Catacomb of Callixtus - The Good Shepherd.
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Title:Catacomb of Callixtus - The Good Shepherd

The Catacomb of Callixtus was built along the Appian Way, probably by Pope Calixtus in the early third century. As Christianity became prominent, catacomb remains were moved to churches and catacombs fell into disuse.

"In the catacomb of Callixtus, dating from the middle of the third century, the Good Shepherd appears again with delicate modelling of form, face, and drapery. Shepherds were common enough as garden figures in pagan villas; they represented a romantic ideal of the bucolic way of life and the more solid merit of good husbandry and economy, but they could equally well be adapted to Christian symbolism. [John Beckwith, "Early Christian and Byzantine Art, Volume 1979." Yale University Press, 1979, p. 21.]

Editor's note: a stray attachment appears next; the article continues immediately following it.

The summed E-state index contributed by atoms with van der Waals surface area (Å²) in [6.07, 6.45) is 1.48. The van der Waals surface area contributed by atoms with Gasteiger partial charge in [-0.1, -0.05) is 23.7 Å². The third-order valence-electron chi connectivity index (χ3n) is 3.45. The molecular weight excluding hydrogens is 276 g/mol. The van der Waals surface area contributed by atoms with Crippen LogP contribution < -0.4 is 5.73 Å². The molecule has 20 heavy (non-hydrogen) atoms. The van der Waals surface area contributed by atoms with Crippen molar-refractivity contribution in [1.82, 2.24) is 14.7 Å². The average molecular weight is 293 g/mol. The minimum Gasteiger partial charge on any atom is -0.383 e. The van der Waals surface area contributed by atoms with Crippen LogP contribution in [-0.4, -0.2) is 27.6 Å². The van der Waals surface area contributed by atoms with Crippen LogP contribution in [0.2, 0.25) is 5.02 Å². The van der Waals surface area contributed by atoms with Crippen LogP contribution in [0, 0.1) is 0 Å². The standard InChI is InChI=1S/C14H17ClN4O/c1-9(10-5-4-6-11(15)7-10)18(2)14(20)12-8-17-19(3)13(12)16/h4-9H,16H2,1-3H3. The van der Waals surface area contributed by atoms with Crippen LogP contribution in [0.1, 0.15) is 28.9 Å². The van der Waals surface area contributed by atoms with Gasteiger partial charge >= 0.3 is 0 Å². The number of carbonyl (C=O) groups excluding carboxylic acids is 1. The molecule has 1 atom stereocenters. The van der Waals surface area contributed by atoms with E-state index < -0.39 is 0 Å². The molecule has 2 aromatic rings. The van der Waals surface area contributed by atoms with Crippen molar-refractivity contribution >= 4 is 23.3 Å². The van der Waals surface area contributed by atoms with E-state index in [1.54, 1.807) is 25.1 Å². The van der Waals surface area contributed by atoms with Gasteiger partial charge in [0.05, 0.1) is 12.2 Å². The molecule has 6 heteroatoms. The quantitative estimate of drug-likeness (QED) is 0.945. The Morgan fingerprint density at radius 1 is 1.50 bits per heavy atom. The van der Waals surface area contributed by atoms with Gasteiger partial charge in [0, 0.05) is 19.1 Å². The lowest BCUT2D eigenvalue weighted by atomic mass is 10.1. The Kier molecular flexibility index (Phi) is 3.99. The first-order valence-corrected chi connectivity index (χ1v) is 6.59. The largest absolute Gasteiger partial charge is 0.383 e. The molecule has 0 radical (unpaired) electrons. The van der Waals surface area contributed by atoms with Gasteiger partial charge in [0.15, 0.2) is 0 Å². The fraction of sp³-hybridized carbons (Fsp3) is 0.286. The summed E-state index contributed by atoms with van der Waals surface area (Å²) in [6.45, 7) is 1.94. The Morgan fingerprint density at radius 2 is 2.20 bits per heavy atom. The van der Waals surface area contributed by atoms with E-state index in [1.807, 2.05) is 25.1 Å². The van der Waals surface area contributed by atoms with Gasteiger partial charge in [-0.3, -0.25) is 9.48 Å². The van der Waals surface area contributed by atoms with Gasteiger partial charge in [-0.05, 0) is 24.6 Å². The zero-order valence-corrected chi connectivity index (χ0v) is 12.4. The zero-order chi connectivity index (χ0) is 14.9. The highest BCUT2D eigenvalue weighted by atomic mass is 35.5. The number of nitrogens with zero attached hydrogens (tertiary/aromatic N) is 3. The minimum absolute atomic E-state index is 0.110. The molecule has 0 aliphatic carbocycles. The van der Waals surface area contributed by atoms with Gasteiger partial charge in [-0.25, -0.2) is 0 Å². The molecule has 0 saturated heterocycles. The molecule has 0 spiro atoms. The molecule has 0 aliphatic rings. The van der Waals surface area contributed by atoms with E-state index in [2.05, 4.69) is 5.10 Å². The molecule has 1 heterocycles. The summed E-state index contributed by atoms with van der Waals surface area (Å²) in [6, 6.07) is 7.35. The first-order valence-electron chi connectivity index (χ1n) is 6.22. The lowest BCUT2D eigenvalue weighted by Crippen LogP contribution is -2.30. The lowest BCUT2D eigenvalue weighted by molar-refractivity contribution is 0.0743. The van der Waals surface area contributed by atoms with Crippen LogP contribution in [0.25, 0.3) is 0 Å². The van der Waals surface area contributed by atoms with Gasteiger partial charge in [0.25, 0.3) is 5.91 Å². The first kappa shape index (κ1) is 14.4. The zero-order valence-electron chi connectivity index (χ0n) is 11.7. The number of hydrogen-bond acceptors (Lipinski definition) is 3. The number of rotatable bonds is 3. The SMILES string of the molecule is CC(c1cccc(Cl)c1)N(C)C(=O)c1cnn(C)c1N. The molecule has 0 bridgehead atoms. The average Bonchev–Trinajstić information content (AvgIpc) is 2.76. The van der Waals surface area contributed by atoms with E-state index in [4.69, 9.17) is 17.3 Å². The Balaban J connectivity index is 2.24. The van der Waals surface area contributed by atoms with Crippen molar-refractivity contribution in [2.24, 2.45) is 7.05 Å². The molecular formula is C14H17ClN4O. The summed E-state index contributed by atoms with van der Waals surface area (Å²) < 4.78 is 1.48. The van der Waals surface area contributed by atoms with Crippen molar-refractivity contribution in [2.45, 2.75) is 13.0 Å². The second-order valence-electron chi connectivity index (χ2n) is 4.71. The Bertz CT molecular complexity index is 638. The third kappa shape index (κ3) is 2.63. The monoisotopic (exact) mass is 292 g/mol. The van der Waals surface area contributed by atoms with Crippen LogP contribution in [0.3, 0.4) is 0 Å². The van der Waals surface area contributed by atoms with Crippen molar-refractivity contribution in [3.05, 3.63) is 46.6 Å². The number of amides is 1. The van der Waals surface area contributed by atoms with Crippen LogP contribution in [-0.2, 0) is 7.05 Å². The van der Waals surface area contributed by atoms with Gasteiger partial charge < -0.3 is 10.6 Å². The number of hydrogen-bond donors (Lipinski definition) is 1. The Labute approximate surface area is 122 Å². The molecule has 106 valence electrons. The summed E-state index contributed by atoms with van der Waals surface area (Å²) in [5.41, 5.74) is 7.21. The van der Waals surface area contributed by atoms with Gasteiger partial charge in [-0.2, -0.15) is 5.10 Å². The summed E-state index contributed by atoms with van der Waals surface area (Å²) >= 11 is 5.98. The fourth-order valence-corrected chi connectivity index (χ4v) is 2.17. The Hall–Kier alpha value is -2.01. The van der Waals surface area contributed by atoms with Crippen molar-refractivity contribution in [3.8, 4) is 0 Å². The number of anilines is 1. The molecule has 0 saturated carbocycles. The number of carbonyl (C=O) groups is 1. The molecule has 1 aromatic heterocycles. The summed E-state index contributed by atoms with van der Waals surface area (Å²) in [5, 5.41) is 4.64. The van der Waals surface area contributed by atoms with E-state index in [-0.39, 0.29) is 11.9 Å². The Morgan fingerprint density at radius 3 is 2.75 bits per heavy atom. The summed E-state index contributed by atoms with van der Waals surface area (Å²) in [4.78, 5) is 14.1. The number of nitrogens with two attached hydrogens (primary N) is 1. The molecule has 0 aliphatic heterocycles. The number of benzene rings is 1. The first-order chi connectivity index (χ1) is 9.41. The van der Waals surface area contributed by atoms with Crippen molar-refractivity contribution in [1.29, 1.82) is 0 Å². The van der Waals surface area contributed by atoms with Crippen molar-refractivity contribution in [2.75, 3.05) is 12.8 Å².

Date:3rd century
Building:Cimitero di Callisto (Rome, Italy)

Scripture:John 10:11-18
Lectionary links:BEast04
General Subject:Catacomb
Good Shepherd

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Attribution:Catacomb of Callixtus - The Good Shepherd, from Art in the Christian Tradition, a project of the Vanderbilt Divinity Library, Nashville, TN. [retrieved July 20, 2024]. Original source:
Record Number:54382 Last Updated: 2021-08-07 11:36:38 Record Created: 2010-10-15 11:08:35
Institution:Vanderbilt University Collection: Art in the Christian Tradition

Bibliographic Source:Lion Companion to Christian Art
Author:Brown, Michelle
Publisher:Oxford: Lion